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Featured Is according to Jews everything God's will?

Discussion in 'General Religious Debates' started by ayin, Dec 22, 2020.

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  1. Tumah

    Tumah Veteran Member

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    The NT is not consistent with the Tanach either. Except you as a Christian - just like Muslims about the Qur'an - either ignore or find way around that problem. You're exactly the same as them in this regard.
     
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  2. rosends

    rosends Well-Known Member

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    But 52 never mentions any messiah so introducing a new unnamed referent for "servant" is illogical when there has been precedent to have "servant" refer to Israel. Other than your own pressing need, why assume that the references as a people ends at a particular spot? Your claims about why the section cannot apply to Israel are wrong (if you had read the section I cited, you would understand the textual claims better) because you still refuse to see what the narrative structure is of the chapters. It is totally understandable that you feel the need to stick with your understanding even if it does not comport with what the text says and the context in which these sections of Isaiah are set.

    By having children, maybe. But since 53:10 doesn't say that he dies, then he can live and have long days -- because it is talking about the nation, some of whom died, and yet some who didn't, there is no contradiction.
    Clearly, it can't be talking about an individual doing anything after he dies.
    Which was a problem since money changers were required.
    Except that he cried out on the cross, so, there's that.
    No, just when he cried out asking why he had been forsaken.
    Or literally, and since Jesus, as you say, never married or had children, it can't apply to him. I notice you move to metaphor when it suits you.
    You mean like in 61:9 which refers to the descendants of Israel as "blessed seed"?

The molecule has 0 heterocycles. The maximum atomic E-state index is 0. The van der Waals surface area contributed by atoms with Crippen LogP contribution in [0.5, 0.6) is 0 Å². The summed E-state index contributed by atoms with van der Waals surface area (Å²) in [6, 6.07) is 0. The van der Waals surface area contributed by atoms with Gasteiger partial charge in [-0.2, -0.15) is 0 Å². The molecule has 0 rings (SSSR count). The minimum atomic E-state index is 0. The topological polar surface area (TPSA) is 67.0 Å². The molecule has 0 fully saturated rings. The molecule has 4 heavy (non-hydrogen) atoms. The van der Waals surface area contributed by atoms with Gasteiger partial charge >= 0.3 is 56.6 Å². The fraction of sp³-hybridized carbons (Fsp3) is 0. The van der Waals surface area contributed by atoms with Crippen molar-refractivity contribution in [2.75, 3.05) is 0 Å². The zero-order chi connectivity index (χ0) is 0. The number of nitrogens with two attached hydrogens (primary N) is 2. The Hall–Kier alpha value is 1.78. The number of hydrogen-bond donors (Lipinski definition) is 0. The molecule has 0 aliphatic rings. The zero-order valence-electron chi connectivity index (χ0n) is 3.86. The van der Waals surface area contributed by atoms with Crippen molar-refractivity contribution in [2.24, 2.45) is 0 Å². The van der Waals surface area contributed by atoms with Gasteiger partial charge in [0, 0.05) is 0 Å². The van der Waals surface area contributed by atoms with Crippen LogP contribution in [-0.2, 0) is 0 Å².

#102 rosends, Dec 25, 2020
    Last edited: Dec 25, 2020
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  3. Skywalker

    Skywalker Well-Known Member

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    You don't have to follow the Old Covenant to follow God. That's up to the person. I know Christian people who became Messianic Jews after marrying Messianic Jewish people, and following both the Old and New Covenant was appropriate for them. Christianity spread after it became a gentile expression of the New Covenant because following Jewish laws wasn't something that most people could do.

    Torah Jews detested Greek because it went against their conscience. It doesn't mean that the New Testament wasn't inspired by God. Paul may have quoted Greek philosophers, but not everything in the Bible is God's words-God allowed people to add their own feelings, to a subtle extent. Paul only ideas of Greek philosophers to the extent that they didn't go against the teachings of the Old and New Covenant.
     
  4. Skywalker

    Skywalker Well-Known Member

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    [/QUOTE]

    Jesus had the right to be more stern with people than others, because Jesus was God. The verse the servant doesn't cry out but goes like a lamb means that he accepts being punished, he doesn't resist it. Isaiah didn't literally mean that he doesn't cry out. Isaiah 53:9 and Isaiah 53:12 talks about the Messiah dying, so him living and having long days refers to the resurrection. Verse 9: "And they made his grave with the wicked and with a rich man in his death, although he had done no violence, and there was no deceit in his mouth." Verse 12: "Therefore I will divide him a portion with the many, and he shall divide the spoil with the strong, because he poured out his soul to death and was numbered with the transgressors; yet he bore the sin of many, and makes intercession for the transgressors."

    Christians being the spiritual seed of Jesus is congruent with the New Testament talking about spiritual and physical Israel. Bible Gateway passage: Romans 9 - New King James Version

    What is spiritual Israel? | GotQuestions.org

     
    #104 Skywalker, Dec 25, 2020
    Last edited: Dec 25, 2020
  5. rosends

    rosends Well-Known Member